Will I contact chiken pox from my boyfriend?
Q: I have never had chicken pox before. About 4 days back, my boyfriend was ill and complaining of fever and body aches. He then started developing rashes on his body. Unfortunately I had contact with him a day before and a day after the rashes developed. I don't remember having a direct contact with any broken blisters. I am now taking care of him, because there is no other option as he is very weak. I am concerned and want to know if I am already infected with the virus. How can I know? Can I prevent it?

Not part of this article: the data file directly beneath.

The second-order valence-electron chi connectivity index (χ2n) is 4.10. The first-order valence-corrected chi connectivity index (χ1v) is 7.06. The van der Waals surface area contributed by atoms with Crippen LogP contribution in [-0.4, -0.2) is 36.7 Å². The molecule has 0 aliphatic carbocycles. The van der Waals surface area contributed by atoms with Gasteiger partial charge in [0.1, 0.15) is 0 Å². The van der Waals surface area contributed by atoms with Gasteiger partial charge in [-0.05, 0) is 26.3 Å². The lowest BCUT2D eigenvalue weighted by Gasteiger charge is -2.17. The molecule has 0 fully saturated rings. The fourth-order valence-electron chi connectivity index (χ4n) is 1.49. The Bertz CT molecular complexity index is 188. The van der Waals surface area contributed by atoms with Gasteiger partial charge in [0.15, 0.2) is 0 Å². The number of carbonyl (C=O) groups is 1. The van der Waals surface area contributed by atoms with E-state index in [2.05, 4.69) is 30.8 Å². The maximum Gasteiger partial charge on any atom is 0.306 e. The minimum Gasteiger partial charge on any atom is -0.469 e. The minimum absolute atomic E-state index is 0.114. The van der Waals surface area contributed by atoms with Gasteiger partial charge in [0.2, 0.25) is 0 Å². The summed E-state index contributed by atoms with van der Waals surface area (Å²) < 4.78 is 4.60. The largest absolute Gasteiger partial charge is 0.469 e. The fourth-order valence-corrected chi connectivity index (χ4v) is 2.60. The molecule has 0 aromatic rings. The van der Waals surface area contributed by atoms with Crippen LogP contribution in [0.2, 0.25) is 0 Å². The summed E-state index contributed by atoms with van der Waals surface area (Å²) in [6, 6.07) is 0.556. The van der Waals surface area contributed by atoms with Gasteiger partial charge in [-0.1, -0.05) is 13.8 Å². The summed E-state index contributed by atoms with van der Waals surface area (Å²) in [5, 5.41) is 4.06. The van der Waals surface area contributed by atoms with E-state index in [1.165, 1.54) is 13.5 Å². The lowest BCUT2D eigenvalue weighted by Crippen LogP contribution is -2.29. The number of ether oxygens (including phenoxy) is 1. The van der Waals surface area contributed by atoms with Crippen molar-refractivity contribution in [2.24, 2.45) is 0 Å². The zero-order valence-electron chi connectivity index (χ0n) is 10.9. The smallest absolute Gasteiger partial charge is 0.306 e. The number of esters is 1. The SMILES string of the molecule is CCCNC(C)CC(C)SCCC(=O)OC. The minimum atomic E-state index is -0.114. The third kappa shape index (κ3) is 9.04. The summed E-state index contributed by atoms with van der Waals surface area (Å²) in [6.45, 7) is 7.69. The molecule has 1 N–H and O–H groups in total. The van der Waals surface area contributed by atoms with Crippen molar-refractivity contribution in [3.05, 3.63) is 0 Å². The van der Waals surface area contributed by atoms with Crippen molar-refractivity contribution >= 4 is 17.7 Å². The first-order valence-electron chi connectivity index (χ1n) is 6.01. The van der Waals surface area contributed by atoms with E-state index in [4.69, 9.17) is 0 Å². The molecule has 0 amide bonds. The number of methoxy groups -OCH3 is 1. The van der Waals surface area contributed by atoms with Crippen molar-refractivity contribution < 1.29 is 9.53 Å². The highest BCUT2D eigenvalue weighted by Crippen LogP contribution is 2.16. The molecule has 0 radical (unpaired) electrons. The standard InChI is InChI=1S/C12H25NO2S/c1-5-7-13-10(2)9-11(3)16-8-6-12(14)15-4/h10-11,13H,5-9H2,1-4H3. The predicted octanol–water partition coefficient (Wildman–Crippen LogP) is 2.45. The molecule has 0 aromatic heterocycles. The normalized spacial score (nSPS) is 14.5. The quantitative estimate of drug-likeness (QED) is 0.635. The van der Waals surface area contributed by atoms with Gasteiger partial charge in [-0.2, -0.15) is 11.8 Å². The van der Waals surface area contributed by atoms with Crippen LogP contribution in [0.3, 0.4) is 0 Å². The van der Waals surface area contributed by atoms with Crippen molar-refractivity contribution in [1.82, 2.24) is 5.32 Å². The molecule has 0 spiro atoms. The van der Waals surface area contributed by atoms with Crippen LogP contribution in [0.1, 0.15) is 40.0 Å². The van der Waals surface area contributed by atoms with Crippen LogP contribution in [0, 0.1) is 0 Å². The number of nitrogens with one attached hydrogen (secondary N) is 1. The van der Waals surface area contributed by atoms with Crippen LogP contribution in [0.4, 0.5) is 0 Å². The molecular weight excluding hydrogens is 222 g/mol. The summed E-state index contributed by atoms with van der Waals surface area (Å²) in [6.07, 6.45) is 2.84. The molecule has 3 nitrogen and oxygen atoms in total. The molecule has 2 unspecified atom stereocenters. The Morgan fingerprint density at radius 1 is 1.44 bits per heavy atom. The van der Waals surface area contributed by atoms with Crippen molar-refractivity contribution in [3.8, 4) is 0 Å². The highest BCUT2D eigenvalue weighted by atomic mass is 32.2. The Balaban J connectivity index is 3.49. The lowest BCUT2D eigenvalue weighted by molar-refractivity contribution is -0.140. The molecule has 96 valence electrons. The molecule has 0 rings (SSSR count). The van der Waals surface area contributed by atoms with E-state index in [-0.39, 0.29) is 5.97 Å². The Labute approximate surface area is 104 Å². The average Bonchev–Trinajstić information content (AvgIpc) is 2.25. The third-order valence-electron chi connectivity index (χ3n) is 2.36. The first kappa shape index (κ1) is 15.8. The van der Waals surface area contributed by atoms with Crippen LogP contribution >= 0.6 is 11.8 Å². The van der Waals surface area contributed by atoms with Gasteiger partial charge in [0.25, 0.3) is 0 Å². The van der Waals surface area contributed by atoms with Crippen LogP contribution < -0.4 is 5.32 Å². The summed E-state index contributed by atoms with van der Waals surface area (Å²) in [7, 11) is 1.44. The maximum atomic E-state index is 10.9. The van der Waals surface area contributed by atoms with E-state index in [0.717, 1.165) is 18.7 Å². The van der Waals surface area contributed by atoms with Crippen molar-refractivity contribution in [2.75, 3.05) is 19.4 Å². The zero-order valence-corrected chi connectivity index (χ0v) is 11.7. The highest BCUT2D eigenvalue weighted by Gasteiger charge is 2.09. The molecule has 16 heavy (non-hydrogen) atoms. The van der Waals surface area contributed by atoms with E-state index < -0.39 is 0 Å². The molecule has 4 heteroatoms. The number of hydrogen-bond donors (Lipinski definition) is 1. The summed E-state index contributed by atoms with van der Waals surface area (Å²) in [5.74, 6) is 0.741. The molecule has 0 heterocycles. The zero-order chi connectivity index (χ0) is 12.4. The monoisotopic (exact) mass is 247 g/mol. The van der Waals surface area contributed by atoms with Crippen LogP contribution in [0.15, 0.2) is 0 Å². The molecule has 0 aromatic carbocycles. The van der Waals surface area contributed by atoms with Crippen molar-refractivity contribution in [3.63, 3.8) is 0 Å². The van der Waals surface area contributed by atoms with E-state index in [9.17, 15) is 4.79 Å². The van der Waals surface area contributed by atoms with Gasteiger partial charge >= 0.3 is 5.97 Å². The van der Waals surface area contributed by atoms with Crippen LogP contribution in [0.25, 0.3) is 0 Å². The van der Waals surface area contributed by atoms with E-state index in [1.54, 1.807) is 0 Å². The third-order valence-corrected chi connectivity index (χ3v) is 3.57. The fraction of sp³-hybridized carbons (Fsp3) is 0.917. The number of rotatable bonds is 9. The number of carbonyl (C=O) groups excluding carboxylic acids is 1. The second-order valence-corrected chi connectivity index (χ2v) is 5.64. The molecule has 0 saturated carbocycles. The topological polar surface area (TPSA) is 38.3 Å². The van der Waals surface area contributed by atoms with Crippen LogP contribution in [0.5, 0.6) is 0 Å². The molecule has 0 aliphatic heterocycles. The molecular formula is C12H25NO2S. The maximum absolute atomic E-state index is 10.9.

A:Chickenpox (varicella) is an infectious disease caused by the varicella-zoster virus of the herpes family. The disease results in a blister-like rash, itching, tiredness and fever. It is a highly infectious disease that spreads from person to person by direct contact or through the air from an infected person’s coughing or sneezing. A patient with chickenpox is contagious 1-2 days before the rash appears and until all blisters have formed scabs. It takes from 10-21 days after contact with an infected person for someone to develop chickenpox. The varicella vaccine is 85 percent effective in preventing disease. If a vaccinated person gets varicella, it is usually a very mild disease. The recommended strategy is to vaccinate children routinely at age 12 to 18 months and to provide “catch-up” vaccinations for older children, adolescents, and adults who have not been vaccinated. Studies show that immunity persists for more than 20 years after vaccination. All children between 12 and 18 months of age should have one dose of chickenpox vaccine. Children who have had chickenpox do not need the vaccine. Children between 19 months and their 13th birthday who have not had chickenpox should be vaccinated with a single dose. Individuals 13 years and older who have not had chickenpox should get two doses of the vaccine 4 to 8 weeks apart. Despite vaccination, about 10% individuals do not develop enough protection to completely prevent them from developing chickenpox. When they come into close contact with a person with chickenpox, they may develop a mild case of disease but compared with a case of chickenpox in an unvaccinated individual, they will show very little sign of illness. Susceptible persons who are particularly vulnerable to varicella virus, under certain circumstances of significant exposure, may be treated with post-exposure varicella zoster immunoglobulin (VZIG). The individual should get the blood tested for VZ antibody and VZIG should be given within 7-10 days of exposure.